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The 7 Deadly Sins of Scaling Up Your Business

Posted by Cristina Filippo on 02/17/2016

As most of you know, our company is all about walking the talk. If we are discussing a certain concept with you, we are practicing it ourselves. We attempt to do all of the right things…make sure we are clear in our core purpose, that our decisions are aligned with our values, growing our leadership capabilities, taking good care of our staff, deliver an excellent experience to our customers…with all of this, hopefully, equating to a positive impact and GROWTH!  

However, most businesses fail to grow…a vast majority remaining tiny, either one- or two-person shops. In fact, only about 5% of businesses break the $1 million revenue mark and only about one in eight of those reach $10 million, according to recent data.  That being said, even if a business isn’t destined to be the next Google, Amazon, or Facebook, it can still become a thriving, mid-market company. In our own journey growing our company, as well as the experiences we have with our clients growing their companies, we outline seven barriers to growth that need to be worked through if you want your business to scale up.


The 7 Deadly Sins
1.    Sloth:  Physical or spiritual laziness.

In the beginning, there is just the founder and an assistant with an idea on the back of a napkin.  This start-up situation represents two channels of communication (degrees of complexity); and we all know that two person interactions are difficult enough. Add a third person (or customer or location or product) and the degree of complexity triples from two to six. Add a fourth and it quadruples to 24. Expanding from three to four people has only grown the team 33%, yet complexity has increased 400%. And the complexity just keeps growing exponentially.  To deal with this increasing complexity, the company must grow the capabilities of the leadership team.  Not investing in your leadership team’s development will result in ineffectiveness and suboptimal outcomes. You have to continually push for growth and with that comes some discomfort. Remember, the organization simply cannot outperform the collective effectiveness of its leaders.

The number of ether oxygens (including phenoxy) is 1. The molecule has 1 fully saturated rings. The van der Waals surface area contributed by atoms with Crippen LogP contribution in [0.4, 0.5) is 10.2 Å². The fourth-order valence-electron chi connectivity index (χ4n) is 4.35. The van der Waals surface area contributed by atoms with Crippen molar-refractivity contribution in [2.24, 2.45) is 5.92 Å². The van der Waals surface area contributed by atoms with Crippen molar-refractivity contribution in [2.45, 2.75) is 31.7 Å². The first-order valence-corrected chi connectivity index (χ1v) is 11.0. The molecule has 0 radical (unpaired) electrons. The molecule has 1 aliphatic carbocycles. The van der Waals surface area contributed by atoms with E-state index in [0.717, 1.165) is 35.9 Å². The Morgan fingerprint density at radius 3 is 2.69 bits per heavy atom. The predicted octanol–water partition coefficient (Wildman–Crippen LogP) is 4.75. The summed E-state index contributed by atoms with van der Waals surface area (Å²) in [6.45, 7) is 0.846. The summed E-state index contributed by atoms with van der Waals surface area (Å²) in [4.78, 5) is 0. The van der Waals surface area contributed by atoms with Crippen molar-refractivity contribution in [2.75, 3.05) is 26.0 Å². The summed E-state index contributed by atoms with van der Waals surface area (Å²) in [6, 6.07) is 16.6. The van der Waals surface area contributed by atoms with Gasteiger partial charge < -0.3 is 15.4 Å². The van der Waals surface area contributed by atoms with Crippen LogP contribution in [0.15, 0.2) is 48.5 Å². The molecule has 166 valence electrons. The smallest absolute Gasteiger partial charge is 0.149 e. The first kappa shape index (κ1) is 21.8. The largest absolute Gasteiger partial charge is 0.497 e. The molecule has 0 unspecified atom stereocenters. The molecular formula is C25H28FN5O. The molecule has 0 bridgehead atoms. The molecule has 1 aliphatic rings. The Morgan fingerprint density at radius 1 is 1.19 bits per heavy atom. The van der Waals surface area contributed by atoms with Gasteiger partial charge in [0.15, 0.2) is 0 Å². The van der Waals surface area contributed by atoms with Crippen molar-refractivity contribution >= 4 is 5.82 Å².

2.    Greed:  The excessive hoarding of materials or objects.
Senior leaders know they have succeeded in building an organization that can scale (and is really fun to run) when they are the dumbest people in the room.  If a leader believes they hold most of the answers, it will lead to a bottleneck, organizational silence, the exacerbation of blind spots, and guarantees that the leadership team will end up carrying the entire load of the company on their backs.  The best leaders ask the right questions, mine the answers and trust their team to execute.  Every business is more valuable to the degree that it does not rely on the leader.

3.    Lust:  An intense and uncontrolled desire.
As a company scales, it may become evident that there are vanity projects still being funded by the founders.  Maybe it is an original location, or a certain community served, or an idea that just didn’t quite take off.  It is important for leadership to take a clear-eyed, objective look at all areas of the company.  It may make sense to give these “untouchable” projects the axe and focus on the stronger product or redeploy assets to a more profitable area. Breaking it off with a pet project, especially when it consumes a large part of your time, can be hard for anyone. But, in the long-term, letting go of a failed idea is the only way that growth can happen.